2. Integrate with my build tool
  3. Make it easy to run benchmarks (there's IDE integration on the cards to make it even easier)
  4. Give me output in a format I can work with
I'm particularly happy with the runnable jar as a means to packaging the benchmarks as I can now take the same jar and try it out on different environments which is important to my work process. My only grumble is the lack of support for parametrization which leads me to use a system property to switch between the direct and heap buffer output tests. I'm assured this is also in the cards.

I will show you another good game that I know

There's even more! Whenever I run any type of experiment the first question is how to explain the results and what differences one implementation has over the other. For small bits of code the answer will usually be 'read the code you lazy bugger' but when comparing 3rd party libraries or when putting large  compound bits of functionality to the test profiling is often the answer, which is why JMH comes with a set of profilers:
  1. gc: GC profiling via standard MBeans
  2. comp: JIT compiler profiling via standard MBeans
  3. cl: Classloader profiling via standard MBeans
  4. hs_rt: HotSpot (tm) runtime profiling via implementation-specific MBeans
  5. hs_cl: HotSpot (tm) classloader profiling via implementation-specific MBeans
  6. hs_comp: HotSpot (tm) JIT compiler profiling via implementation-specific MBeans
  7. hs_gc: HotSpot (tm) memory manager (GC) profiling via implementation-specific MBeans
  8. hs_thr: HotSpot (tm) threading subsystem via implementation-specific MBeans
  9. stack: Simple and naive Java stack profiler

Covering the lot exceeds the scope of this blog post, let's focus on obvious ones that might prove helpful for this experiment. Running with the gc and hs_gc profiler (note: this should be done with fixed heap for best result, just demonstrating output here) give this output:

The above supports the theory that getBytes() is slower because it generates more garbage than the alternatives, and highlights the low garbage impact of custom/charset encoder. Running with the stack and hs_rt profilers gives us the following output:
What I can read from it is that getBytes() spends less time in encoding then the other 2 due to the overheads involved in getting to the encoding phase. Custom encoder spends the most time on on encoding, but what is significant is that as it outperforms charset encoder, and the ratios are similar we can deduce that the encoding algorithm itself is faster.

But that is not all, oh no, that is not all

The free functionality does not stop here! To quote Tom Waits:
It gets rid of your gambling debts, it quits smoking
It's a friend, and it's a companion,
And it's the only product you will ever need
Follow these easy assembly instructions it never needs ironing
Well it takes weights off hips, bust, thighs, chin, midriff,
Gives you dandruff, and it finds you a job, it is a job
'Cause it's effective, it's defective, it creates household odors,
It disinfects, it sanitizes for your protection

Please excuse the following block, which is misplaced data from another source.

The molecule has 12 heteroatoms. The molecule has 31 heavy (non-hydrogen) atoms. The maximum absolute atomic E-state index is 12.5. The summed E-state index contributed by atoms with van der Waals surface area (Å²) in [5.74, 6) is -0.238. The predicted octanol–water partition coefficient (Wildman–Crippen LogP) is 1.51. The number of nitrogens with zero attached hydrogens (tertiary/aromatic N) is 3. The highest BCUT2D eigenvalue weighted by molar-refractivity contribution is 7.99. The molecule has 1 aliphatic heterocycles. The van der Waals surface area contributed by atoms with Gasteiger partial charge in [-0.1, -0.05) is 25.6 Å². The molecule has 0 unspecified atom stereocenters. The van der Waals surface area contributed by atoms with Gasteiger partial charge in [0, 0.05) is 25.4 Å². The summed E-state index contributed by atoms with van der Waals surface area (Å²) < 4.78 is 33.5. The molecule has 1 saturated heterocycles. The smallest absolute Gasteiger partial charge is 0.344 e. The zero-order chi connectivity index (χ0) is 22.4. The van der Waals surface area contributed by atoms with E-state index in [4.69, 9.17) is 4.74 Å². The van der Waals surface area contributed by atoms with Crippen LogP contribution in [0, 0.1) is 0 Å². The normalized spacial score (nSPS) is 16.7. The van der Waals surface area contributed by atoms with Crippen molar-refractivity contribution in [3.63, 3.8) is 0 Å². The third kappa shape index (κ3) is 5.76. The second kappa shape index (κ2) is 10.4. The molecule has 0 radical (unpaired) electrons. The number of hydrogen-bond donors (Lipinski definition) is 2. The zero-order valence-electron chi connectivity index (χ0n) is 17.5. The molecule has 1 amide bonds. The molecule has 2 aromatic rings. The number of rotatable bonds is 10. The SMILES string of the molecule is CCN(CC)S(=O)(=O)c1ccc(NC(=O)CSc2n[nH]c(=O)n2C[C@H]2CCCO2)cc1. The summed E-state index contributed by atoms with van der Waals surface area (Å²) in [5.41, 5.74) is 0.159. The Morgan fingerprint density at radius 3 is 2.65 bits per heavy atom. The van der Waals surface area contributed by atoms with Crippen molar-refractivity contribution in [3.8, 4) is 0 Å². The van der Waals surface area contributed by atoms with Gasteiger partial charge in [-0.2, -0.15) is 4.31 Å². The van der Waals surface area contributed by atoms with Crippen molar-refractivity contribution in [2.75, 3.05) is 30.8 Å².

It gives you an erection, it wins the election
Why put up with painful corns any longer?
It's a redeemable coupon, no obligation, no salesman will visit your home
'What more?' you ask, well... there's loads more functionality around multi threading I will not attempt to try in this post and several more annotations to play with. In a further post I'd like to go back and compare this awesome new tool with the previous 2 variations of this benchmark and see if, how and why results differ...
Many thanks to the great dudes who built this framework of whom I'm only familiar with Master Shipilev (who also took time to review, thanks again), they had me trial it a few months back and I've been struggling to shut up about it ever since :-)

Related JMH posts:
UPDATE (1/08/2013): If you are looking for more JMH related info, see Shipilev's slides on benchmarking.
UPDATE (1/07/2014): The samples repository has been updated to reflect JMH progress, sample code may have minor differences from the code presented above and command line options may differ. I will follow up at some point with a re-vamp of JMH related posts but for now you can always reproduce above results by reviving the older code from history.

Sunday 7 April 2013

135 Million messages a second between processes in pure Java

{This post is part of a long running series on lock free queues, checkout the full index to get more context here}
Porting an existing single producer/single consumer concurrent queue into an IPC mechanism via memory mapped files and getting 135 million messages throughput in pure Java.
In my previous post I covered a single producer/consumer queue developed and shared by Martin Thompson capable of delivering an amazing 130M messages per second. The queue he delivered is a great tool for communicating between threads, but sometimes communicating between threads is not enough. Sometime you need to leave your JVM and go out of process. Inter Process Communications (IPC) is a different problem to inter thread communications, can it be cracked by the same approach?

IPC, what's the problem?

Inter Process Communication is an old problem and there are many ways to solve it (which I will not discuss here). There are several attractions to specialized IPC solutions for Java:
  • Faster than socket communication.
  • An out of process integration option with applications written in other languages.
  • A means of splitting large VMs to smaller ones improving performance by allowing GC and JIT specialization.
For IPC to be attractive it has to be fast, otherwise you may as well go for network based solutions which would extend beyond your local machine uniformly. I attended an Informatica conference a while back and got talking to Todd Montgomerey about the Disruptor and mechanical sympathy, he suggested that IPC should be able to perform as well as inter thread messaging. I found the idea interesting and originally meant to port the Disruptor, but Martin's queue is simpler (and quicker) so I went for that instead. Starting with a good algorithm/data structure is very good indeed, now I just needed to bridge the gap and see if I can maintain the benefits.


Off the heap we go!

To do IPC we must go off heap. This has several implications for the queue, most importantly references are not supported. Also note persistence to and from the queue is required, though one could extend my implementation to support a zero copy interaction where a struct is acquired, written and committed instead of the offer method, and similarly acquired, read and finally released instead of the poll method. I plan to make several flavours of this queue to test out these ideas in the near future.